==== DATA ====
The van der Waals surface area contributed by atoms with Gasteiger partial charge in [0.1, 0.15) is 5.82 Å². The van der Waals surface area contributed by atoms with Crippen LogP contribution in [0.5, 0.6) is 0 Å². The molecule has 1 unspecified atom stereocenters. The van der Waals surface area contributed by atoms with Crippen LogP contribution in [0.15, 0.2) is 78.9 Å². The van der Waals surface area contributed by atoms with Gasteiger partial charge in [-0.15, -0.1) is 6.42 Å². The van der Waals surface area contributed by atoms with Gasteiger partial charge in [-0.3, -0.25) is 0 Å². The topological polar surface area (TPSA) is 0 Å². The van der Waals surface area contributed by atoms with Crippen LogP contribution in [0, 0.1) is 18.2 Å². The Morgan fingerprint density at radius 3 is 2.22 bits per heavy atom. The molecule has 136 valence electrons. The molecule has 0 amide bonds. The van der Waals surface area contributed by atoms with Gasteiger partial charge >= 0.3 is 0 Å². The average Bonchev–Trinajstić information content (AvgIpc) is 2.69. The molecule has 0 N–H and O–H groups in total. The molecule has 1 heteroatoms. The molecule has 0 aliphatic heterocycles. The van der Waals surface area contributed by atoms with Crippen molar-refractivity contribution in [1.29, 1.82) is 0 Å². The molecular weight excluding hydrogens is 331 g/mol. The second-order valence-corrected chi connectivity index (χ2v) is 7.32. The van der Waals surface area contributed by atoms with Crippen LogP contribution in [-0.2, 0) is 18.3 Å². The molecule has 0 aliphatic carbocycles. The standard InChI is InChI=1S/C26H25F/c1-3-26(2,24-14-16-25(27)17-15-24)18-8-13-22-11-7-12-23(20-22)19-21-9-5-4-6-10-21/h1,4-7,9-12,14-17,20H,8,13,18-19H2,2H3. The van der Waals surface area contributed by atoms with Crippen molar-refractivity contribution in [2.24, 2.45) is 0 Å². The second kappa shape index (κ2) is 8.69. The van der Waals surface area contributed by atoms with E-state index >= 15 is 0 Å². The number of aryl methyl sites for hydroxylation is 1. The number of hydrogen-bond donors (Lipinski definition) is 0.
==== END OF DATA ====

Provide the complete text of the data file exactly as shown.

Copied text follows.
The van der Waals surface area contributed by atoms with Gasteiger partial charge in [0.1, 0.15) is 5.82 Å². The van der Waals surface area contributed by atoms with Crippen LogP contribution in [0.5, 0.6) is 0 Å². The molecule has 1 unspecified atom stereocenters. The van der Waals surface area contributed by atoms with Crippen LogP contribution in [0.15, 0.2) is 78.9 Å². The van der Waals surface area contributed by atoms with Gasteiger partial charge in [-0.15, -0.1) is 6.42 Å². The van der Waals surface area contributed by atoms with Gasteiger partial charge in [-0.3, -0.25) is 0 Å². The topological polar surface area (TPSA) is 0 Å². The van der Waals surface area contributed by atoms with Crippen LogP contribution in [0, 0.1) is 18.2 Å². The Morgan fingerprint density at radius 3 is 2.22 bits per heavy atom. The molecule has 136 valence electrons. The molecule has 0 amide bonds. The van der Waals surface area contributed by atoms with Gasteiger partial charge >= 0.3 is 0 Å². The average Bonchev–Trinajstić information content (AvgIpc) is 2.69. The molecule has 0 N–H and O–H groups in total. The molecule has 1 heteroatoms. The molecule has 0 aliphatic heterocycles. The van der Waals surface area contributed by atoms with Crippen molar-refractivity contribution in [1.29, 1.82) is 0 Å². The molecular weight excluding hydrogens is 331 g/mol. The second-order valence-corrected chi connectivity index (χ2v) is 7.32. The van der Waals surface area contributed by atoms with Crippen LogP contribution in [-0.2, 0) is 18.3 Å². The molecule has 0 aliphatic carbocycles. The standard InChI is InChI=1S/C26H25F/c1-3-26(2,24-14-16-25(27)17-15-24)18-8-13-22-11-7-12-23(20-22)19-21-9-5-4-6-10-21/h1,4-7,9-12,14-17,20H,8,13,18-19H2,2H3. The van der Waals surface area contributed by atoms with Crippen molar-refractivity contribution in [2.24, 2.45) is 0 Å². The second kappa shape index (κ2) is 8.69. The van der Waals surface area contributed by atoms with E-state index >= 15 is 0 Å². The number of aryl methyl sites for hydroxylation is 1. The number of hydrogen-bond donors (Lipinski definition) is 0.